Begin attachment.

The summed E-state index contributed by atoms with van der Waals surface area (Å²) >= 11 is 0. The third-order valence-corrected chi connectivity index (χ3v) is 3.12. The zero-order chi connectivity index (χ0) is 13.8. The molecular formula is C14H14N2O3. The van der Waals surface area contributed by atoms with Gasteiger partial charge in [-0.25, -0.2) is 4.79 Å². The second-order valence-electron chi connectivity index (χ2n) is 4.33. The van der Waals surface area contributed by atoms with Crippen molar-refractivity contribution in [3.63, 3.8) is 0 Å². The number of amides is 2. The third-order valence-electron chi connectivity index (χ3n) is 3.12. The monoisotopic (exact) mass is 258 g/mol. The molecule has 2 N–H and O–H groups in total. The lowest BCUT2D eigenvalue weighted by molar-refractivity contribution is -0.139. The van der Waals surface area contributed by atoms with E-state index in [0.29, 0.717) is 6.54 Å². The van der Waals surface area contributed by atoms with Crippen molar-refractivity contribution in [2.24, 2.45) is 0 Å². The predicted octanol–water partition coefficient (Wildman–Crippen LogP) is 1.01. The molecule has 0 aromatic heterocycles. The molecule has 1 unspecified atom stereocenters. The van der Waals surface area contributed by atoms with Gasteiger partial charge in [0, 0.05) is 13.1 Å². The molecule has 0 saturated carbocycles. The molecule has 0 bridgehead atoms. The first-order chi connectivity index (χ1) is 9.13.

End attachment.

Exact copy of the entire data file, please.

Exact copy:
The summed E-state index contributed by atoms with van der Waals surface area (Å²) >= 11 is 0. The third-order valence-corrected chi connectivity index (χ3v) is 3.12. The zero-order chi connectivity index (χ0) is 13.8. The molecular formula is C14H14N2O3. The van der Waals surface area contributed by atoms with Gasteiger partial charge in [-0.25, -0.2) is 4.79 Å². The second-order valence-electron chi connectivity index (χ2n) is 4.33. The van der Waals surface area contributed by atoms with Crippen molar-refractivity contribution in [3.63, 3.8) is 0 Å². The number of amides is 2. The third-order valence-electron chi connectivity index (χ3n) is 3.12. The monoisotopic (exact) mass is 258 g/mol. The molecule has 2 N–H and O–H groups in total. The lowest BCUT2D eigenvalue weighted by molar-refractivity contribution is -0.139. The van der Waals surface area contributed by atoms with E-state index in [0.29, 0.717) is 6.54 Å². The van der Waals surface area contributed by atoms with Crippen molar-refractivity contribution in [2.24, 2.45) is 0 Å². The predicted octanol–water partition coefficient (Wildman–Crippen LogP) is 1.01. The molecule has 0 aromatic heterocycles. The molecule has 1 unspecified atom stereocenters. The van der Waals surface area contributed by atoms with Gasteiger partial charge in [0, 0.05) is 13.1 Å². The molecule has 0 saturated carbocycles. The molecule has 0 bridgehead atoms. The first-order chi connectivity index (χ1) is 9.13.